Buy green power for your home

    If you can’t directly generate solar power for your living space, you can always purchase green power.

    Green power, according to the EPA, is the subset of renewable energy that confers the greatest environmental benefits.

    In case you’re wondering, yes, the EPA includes solar as a green power source.

    There are two ways to do this:

    A. Buy green power directly from your utility

    Most utilities offer green power options to their homeowners.

    Under these ‘green’ rate plans (also known as ‘green pricing’), consumers are guaranteed that a certain portion, if not all, of their energy usage is sourced from certified renewable energy sources.

    You won’t save any money by purchasing green power; in fact, green power options usually cost a few cents more than standard electricity rates. But this option does offer consumers peace of mind that they have reduced their carbon footprint.

    B. Purchase RECs

    Another option is to buy Renewable Energy Certificates, commonly known as RECs.

    A REC certifies that the power you purchased for your home comes from a green, renewable source. Each REC represents 1 MWh of energy, while the average household uses about 11 MWh of electricity a year.

    Your utility probably uses RECs to offer its green rate plans, but you can also buy RECs directly through certified retailers.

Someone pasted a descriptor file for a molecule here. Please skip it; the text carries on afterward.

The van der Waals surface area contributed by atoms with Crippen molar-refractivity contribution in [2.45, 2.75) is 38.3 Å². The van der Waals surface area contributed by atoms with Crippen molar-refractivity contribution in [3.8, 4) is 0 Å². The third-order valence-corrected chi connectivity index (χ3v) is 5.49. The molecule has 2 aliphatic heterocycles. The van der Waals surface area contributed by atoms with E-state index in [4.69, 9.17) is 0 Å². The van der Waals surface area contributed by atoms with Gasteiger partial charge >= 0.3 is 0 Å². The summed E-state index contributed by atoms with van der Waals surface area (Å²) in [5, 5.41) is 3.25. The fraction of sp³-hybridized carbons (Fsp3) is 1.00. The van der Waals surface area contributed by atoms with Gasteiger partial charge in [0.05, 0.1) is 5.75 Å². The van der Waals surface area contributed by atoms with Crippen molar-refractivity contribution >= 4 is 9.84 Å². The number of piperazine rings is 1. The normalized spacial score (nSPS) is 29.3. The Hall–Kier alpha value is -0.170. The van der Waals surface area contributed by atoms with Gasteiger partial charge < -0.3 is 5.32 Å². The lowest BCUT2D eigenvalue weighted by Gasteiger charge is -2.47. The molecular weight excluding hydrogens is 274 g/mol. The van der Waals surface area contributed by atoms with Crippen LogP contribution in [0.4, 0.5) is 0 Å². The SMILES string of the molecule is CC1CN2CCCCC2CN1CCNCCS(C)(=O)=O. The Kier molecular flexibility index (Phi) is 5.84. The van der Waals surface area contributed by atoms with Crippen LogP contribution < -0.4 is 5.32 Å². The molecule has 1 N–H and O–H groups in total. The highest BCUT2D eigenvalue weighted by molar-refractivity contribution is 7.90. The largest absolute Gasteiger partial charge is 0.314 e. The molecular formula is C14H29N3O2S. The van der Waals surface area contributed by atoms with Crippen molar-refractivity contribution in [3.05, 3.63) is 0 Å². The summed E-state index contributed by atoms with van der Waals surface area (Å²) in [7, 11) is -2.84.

Here’s a video by the US Environmental Protection Agency that explains how RECs work.

    Going solar in an apartment or rental is very doable

    Many people assume that if you want to go solar, you have to install solar panels on the roof of your house.

    However, as we’ve laid out in the article, it is entirely possible for renters and apartment owners to benefit from solar as well.

    You can opt for a portable solar panel system. which can be used anywhere there is sun. or you could pay for a share of solar electricity produced elsewhere using innovative models like community solar, utility green power, and RECs.

    solar power means less power from fossil fuels. However you choose to go solar, you will be making a difference to the environment. possibly even saving on energy costs in the process.

    How much can you save annually by installing solar?

    Key takeaways

    • If you rent a house, try asking your landlord to install a solar panel system.
    • Consider getting a portable solar panel system. They’re easy to set up on balconies and window sills, and you can take them with you when you move.
    • Community solar allows households and businesses to be part-owners of a large solar farm. This model uses virtual net metering to reduce members’ electricity bills.
    • It’s possible to buy green power, either through your utility or through Renewable Energy Certificates (RECs). You won’t save money, but you will help reduce pollution.

    Zeeshan Hyder

    SolarReviews Blog Author

    Zeeshan is passionate about promoting renewable energy and tackling climate change. He developed these interests while studying at beautiful Middlebury College, Vermont, which has a strong FOCUS on sustainability. He has previously worked in the humanitarian sector — for Doctors Without Borders — and in communications and journalism.